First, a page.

Major grain storage expansion completed at Chelsea Milling
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Originally posted by: Milling Journal — 9/9/2011
Chelsea, MI, which lies about 50 miles southeast of Lansing, is a close-knit community with small-town charm and also home to the 124-year-old Chelsea Milling Company, which now produces more than 22 flour mixes packaged in iconic blue and white Jiffy Mix boxes.
Chelsea Milling has a long history dating back to 1887, when it was known as the Chelsea Roller Mill (see brief history on page 8).
“While our core business has long been the Jiffy Mix line of products, largely for the retail market, in the past few years, the mill has expanded into the foodservice and institutional markets,” said Howdy Holmes, 63, president and CEO of Chelsea Milling Company.
The milling facility’s rated daily capacity is 4,400 cwts., he added, and annual sales have now reached from $115 to $130 million.
Launched Two New Divisions
“While the retail trade was the mainstay of Chelsea Milling’s business for years, we launched an institutional division in 2007, which now offers 14 different products in 50-pound bags,” said Holmes.
Chelsea Milling also started a food-service division in early 2008, according to Holmes, but instead of offering a 30-pound case made up of six five-pound bags, which is considered standard for the foodservice industry, the company offers a case comprised of twelve 2-1/2-pound boxes, which stack much better and are more stable on the pallet.
“By using a 2-1/2-pound box instead of a five-pound sack, we think this caters to the smaller establishments like the mom-and-pop type restaurants better,” explained Holmes. “Also, the box allows us to retain the very familiar Jiffy Mix brand graphics, which aids in product recognition.”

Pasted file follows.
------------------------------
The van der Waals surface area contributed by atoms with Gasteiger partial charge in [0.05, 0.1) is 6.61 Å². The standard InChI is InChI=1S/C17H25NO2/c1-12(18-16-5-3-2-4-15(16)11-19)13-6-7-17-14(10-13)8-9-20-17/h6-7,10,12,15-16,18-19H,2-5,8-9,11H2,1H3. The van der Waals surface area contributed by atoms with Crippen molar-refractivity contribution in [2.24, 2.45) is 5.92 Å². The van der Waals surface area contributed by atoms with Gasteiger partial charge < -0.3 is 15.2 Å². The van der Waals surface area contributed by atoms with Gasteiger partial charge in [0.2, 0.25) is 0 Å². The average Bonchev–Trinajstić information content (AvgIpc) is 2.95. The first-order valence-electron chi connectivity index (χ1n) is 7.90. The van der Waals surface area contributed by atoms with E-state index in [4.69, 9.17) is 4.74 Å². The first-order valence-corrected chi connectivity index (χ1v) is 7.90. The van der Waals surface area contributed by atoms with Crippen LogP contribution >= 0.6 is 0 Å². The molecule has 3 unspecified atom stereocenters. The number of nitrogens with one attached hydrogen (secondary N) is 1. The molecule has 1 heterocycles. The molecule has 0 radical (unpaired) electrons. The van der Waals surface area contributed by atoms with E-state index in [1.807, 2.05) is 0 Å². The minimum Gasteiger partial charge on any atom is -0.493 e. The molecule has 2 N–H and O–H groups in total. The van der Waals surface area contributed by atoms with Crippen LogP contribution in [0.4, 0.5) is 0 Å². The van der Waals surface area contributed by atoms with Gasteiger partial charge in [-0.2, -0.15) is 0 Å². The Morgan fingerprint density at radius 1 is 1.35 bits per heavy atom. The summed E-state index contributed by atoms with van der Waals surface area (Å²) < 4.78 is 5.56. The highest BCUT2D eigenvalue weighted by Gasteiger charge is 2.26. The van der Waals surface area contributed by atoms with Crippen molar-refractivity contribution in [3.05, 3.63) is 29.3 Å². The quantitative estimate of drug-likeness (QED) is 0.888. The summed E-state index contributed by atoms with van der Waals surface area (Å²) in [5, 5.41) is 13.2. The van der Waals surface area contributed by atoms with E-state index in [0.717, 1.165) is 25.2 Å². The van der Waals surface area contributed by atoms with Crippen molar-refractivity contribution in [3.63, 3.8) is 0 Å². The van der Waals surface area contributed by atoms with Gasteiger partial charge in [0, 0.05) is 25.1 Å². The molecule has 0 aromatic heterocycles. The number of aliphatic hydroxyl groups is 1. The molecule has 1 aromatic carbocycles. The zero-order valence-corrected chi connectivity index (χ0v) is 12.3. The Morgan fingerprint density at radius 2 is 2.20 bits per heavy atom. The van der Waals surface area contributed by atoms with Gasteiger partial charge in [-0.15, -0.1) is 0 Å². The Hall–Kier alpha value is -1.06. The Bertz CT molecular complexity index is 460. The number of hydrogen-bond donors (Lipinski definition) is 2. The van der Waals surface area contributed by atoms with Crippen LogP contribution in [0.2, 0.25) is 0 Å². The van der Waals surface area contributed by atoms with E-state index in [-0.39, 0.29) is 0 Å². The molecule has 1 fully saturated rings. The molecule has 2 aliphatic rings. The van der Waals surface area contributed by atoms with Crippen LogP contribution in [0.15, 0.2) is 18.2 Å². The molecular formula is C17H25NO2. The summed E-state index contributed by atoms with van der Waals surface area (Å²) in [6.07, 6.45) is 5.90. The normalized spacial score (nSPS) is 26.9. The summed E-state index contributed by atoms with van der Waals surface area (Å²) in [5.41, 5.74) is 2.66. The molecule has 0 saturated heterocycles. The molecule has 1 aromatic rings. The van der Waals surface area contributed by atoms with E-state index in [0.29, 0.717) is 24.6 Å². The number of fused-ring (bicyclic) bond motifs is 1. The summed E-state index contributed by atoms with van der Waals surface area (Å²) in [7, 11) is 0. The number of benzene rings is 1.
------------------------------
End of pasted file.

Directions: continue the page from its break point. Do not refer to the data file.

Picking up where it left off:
Need to Expand Grain Storage
But as Chelsea Milling’s sales grew with the two new divisions so did its need to expand grain storage significantly.
“Besides a growth in sales, there were a few other key factors that led to constructing new grain storage silos,” explained Jack Kennedy, vice president and general manager, who has been with Chelsea Milling for 16 years.
First, the existing eighteen 24-by- 125-foot slipform concrete grain storage silos – which included nine interstices, with a total capacity of nearly 980,000 bushels built in 1963 – were developing age-related structural issues, forcing Chelsea Milling to fill them only to 60-80% capacity, according to Kennedy. Each silo’s capacity was approximately 49,000 bushels, 11,000 bushels for each interstice.
“This situation made it imperative that we begin making plans on how and when we would repair and upgrade these older silos,” said Kennedy. “But way before any work could start, we obviously needed enough new grain storage capacity on hand to help maintain optimum production and to coincide with the maintenance and repair work of the older silos on an orderly basis.”
More grain storage also would provide some added flexibility in procuring wheat during more opportune times in the marketplace, especially during harvest time, and aid in managing wheat blending better.
Quick Turnaround on Construction
Employing the engineering and design services of Sunfield Engineering, Inc., Cedar, MI (231-228-4400), Chelsea Milling broke ground on the construction of six new slipform grain storage silos with two interstices in September 2010.
With a total capacity of more than 300,000 bushels, each 28-by-100-foot silo can hold 46,000 bushels, and each interstice can store another 12,000 bushels.
“The project was completed by April 2011 at a cost of approximately $3.5 million, which was the first and biggest grain storage expansion for Chelsea Milling since the early 1960s,” said Andrew Markwart, project manager, for Adams Building Contractors (ABC), Jackson, MI (517-748-9099), the general contractor on the project.
“Due to our soil conditions and to make sure things were solid, a somewhat unique feature of this particular project was the special footings that were installed,” explained Kennedy. “Before any slipform concrete was poured above ground, 122 auger-cast piles or concrete columns were poured nearly 40 feet below the soil surface and allowed to cure before the 21-inch-thick pads, which sat on top of those auger columns.